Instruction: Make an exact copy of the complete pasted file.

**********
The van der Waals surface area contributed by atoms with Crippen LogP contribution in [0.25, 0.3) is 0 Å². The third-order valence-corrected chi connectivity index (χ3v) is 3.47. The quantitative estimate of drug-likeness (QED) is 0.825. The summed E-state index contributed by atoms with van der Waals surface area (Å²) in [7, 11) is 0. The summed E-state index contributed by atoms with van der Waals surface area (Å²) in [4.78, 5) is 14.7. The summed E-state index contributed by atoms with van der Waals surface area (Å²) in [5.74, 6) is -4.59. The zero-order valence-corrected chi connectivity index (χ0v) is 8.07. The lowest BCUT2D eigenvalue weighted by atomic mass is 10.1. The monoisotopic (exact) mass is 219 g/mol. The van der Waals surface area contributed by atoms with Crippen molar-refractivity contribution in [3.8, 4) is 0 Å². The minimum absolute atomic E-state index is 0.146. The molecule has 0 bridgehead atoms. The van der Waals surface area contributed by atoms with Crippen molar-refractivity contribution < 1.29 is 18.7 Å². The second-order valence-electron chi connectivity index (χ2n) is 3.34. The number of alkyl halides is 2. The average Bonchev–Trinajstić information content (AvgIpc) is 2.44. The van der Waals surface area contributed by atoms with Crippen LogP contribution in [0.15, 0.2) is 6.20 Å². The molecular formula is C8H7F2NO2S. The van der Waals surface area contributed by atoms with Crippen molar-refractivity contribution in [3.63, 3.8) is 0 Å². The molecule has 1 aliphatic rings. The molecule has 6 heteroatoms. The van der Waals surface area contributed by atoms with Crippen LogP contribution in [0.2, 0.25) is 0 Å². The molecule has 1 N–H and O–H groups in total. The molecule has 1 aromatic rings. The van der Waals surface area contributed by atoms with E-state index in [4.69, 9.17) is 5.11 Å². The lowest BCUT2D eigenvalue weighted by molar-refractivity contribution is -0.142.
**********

The van der Waals surface area contributed by atoms with Crippen LogP contribution in [0.25, 0.3) is 0 Å². The third-order valence-corrected chi connectivity index (χ3v) is 3.47. The quantitative estimate of drug-likeness (QED) is 0.825. The summed E-state index contributed by atoms with van der Waals surface area (Å²) in [7, 11) is 0. The summed E-state index contributed by atoms with van der Waals surface area (Å²) in [4.78, 5) is 14.7. The summed E-state index contributed by atoms with van der Waals surface area (Å²) in [5.74, 6) is -4.59. The zero-order valence-corrected chi connectivity index (χ0v) is 8.07. The lowest BCUT2D eigenvalue weighted by atomic mass is 10.1. The monoisotopic (exact) mass is 219 g/mol. The van der Waals surface area contributed by atoms with Crippen molar-refractivity contribution in [3.8, 4) is 0 Å². The minimum absolute atomic E-state index is 0.146. The molecule has 0 bridgehead atoms. The van der Waals surface area contributed by atoms with Crippen molar-refractivity contribution < 1.29 is 18.7 Å². The second-order valence-electron chi connectivity index (χ2n) is 3.34. The number of alkyl halides is 2. The average Bonchev–Trinajstić information content (AvgIpc) is 2.44. The van der Waals surface area contributed by atoms with Crippen LogP contribution in [0.15, 0.2) is 6.20 Å². The molecular formula is C8H7F2NO2S. The van der Waals surface area contributed by atoms with Crippen molar-refractivity contribution in [3.63, 3.8) is 0 Å². The molecule has 1 aliphatic rings. The molecule has 6 heteroatoms. The van der Waals surface area contributed by atoms with Crippen LogP contribution in [0.2, 0.25) is 0 Å². The molecule has 1 N–H and O–H groups in total. The molecule has 1 aromatic rings. The van der Waals surface area contributed by atoms with E-state index in [4.69, 9.17) is 5.11 Å². The lowest BCUT2D eigenvalue weighted by molar-refractivity contribution is -0.142.